As schools across Punjab adopt the recently drafted Single National Curriculum mid-session, Aitchison College refuses to do so, stirring a controversy of sorts
The introduction of the Single National Curriculum (SNC) has only added to the confusion and divisions in our education system. While low-fee private schools across Punjab have been made to implement the recently drafted syllabus into their curriculums mid-session, Aitchison College, Lahore, has refused to do so, stirring a controversy of sorts.
The SNC represents the ideological naivety of the Naya Pakistan leaders who decided to forego the 18th Amendment, which puts education under the provincial domain, and turned it into a federal concern, thus dismissing its constitutionally assigned status. Sindh has so far resisted implementing the SNC in its schools.
The question arises whether the schools have a choice. TNS spoke with the administrators and teachers of several (elite) private schools in Lahore, to sound them out on the subject. They all seemed to say that they had been instructed to implement the new syllabi and told that a refusal could lead to closures.
Even though the educationists and minority rights activists have pointed out several problems in the recently issued textbooks, private schools’ administrations have kept mum on the subject — perhaps, to avoid conflict. “The syllabus in its entirety has been implemented, and yes, it was somewhat challenging for the students to navigate the terms, but they are quick learners and getting on quite well now,” says a school teacher, requesting anonymity. “It’s the parents who are most reluctant [about the implementation of the SNC],” the teacher adds.
The textbooks issued under the SNC policy have been objected to for gender stereotyping and ‘Islamisation’ of the syllabi.
“It is difficult for children to take on the workload mid-session, but they are managing now,” says Naheed Saif, a mother of three whose children attend a private school in Lahore.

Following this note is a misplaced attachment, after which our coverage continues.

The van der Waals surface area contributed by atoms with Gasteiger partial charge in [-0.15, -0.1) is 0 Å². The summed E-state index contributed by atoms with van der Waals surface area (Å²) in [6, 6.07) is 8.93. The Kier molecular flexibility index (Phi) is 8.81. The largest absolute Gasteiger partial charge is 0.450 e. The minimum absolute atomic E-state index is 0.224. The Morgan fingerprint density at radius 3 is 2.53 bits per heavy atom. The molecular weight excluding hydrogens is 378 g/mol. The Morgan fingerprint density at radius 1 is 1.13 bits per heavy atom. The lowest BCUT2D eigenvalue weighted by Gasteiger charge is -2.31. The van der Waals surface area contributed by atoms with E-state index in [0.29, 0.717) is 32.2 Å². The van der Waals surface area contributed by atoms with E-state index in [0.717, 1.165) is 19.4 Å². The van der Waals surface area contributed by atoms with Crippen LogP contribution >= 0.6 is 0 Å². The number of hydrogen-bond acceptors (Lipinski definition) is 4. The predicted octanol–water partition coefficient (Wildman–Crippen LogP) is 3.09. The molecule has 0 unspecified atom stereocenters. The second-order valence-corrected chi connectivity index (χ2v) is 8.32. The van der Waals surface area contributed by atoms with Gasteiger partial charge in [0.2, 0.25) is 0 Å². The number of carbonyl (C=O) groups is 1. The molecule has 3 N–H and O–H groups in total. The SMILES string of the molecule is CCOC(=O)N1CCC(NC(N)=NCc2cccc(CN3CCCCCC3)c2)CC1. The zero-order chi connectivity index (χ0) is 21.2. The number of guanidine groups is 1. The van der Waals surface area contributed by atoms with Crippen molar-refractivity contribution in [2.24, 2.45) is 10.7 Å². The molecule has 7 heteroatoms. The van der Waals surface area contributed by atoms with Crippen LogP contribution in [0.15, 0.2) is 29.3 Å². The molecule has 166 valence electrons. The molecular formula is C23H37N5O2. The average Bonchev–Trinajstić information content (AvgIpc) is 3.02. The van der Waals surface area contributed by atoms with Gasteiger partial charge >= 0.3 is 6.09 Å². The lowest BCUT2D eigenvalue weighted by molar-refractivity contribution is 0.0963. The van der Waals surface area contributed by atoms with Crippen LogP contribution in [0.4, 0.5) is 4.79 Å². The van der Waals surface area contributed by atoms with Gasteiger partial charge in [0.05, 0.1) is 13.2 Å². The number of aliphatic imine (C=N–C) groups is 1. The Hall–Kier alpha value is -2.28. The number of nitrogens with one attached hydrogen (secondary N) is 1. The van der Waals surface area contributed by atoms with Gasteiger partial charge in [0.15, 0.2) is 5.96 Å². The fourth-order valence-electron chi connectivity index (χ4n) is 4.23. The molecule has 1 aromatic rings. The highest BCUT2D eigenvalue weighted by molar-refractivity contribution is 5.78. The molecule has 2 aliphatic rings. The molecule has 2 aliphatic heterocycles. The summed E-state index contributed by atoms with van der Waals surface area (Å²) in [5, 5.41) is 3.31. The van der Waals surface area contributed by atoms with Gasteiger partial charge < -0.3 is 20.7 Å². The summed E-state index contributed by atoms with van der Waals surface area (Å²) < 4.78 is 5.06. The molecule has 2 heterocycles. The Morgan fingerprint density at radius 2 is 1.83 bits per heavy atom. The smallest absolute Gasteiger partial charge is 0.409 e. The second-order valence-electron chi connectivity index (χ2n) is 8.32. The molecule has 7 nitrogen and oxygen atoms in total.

She wonders why Aitchison should resist when the rest of the schools have accepted the new policy.
Unfortunately, no one from Aitchison is available to answer the question.
“From what we know, Aitchison will soon be including the NOC-holding textbooks in their curriculum,” claims a private school teacher who wishes to remain anonymous. “It’s been chaotic so far.”
The government has declared victory even before tossing the coin. Many of the SNC textbooks are still in print and await NOCs. Schools have been told to implement the entire curriculum with fewer books in circulation.
“The government should have provided the complete syllabus prior to implementing it,” the teacher says.
Dismissing the SNC outright would be an extreme reaction, since the objective behind its implementation is after all to level the playing field and provide children from various socio-economic backgrounds the same education irrespective of class differences. Adding Islamic material to most textbooks is seen by the minority rights workers to have created a disparity.
“There are two compulsory Islamiyat lectures now,” says a private school teacher.
“It’s not an unwelcome addition,” says Saif. “Nazira Quran (learning to read Quranic text) has reduced the parents’ burden. If children are learning religious text in schools, we will no longer have to engage a separate instructor at home for it.”
As a post-colonial society, Pakistan has had to struggle with identity issues. English language has been both a tie to the past and the need of the present. It is understandable why Urdu being the national language has been a focus in the development of SNC. It is, in fact, the hasty implementation that is the issue.
“A shift from social studies to mo’ashrati uloom is bound to be difficult for some children, but they are adapting,” says another school teacher.
The Aitchison administration’s refusal to implement the SNC is ironic considering that Governor Chaudhry Muhammad Sarwar heads the school’s Board of Governors (BoG). Aitchison alumni include Prime Minister Imran Khan and several ministers in his government. The twitterverse has been quick to point this out, with many questioning the ministers’ inability to ‘convince’ their alma mater to follow the state policy.
Also, it is not unfair for schools to demand that if they have been forced to implement the new curriculum, so should Lahore’s most famous all-boys school.
The SNC may even prove beneficial in the long run if it succeeds in standardising education. For now, though, it has caused visible stress to the students as well as the academia. Children who have been studying most subjects in English so far will have to re-learn them in Urdu. To disrupt the course of study mid-session could easily hinder progress and cause learning difficulties.
With nearly 22.5 million children out of school, Pakistan has humongous challenges to deal with in its education system. The government, instead of focusing on fixing the problems, has apparently tasked itself with creating more. It is uncertain as to what the future holds for our children, but we can be sure they will all be studying the same syllabus for some years.
The writer is a staff member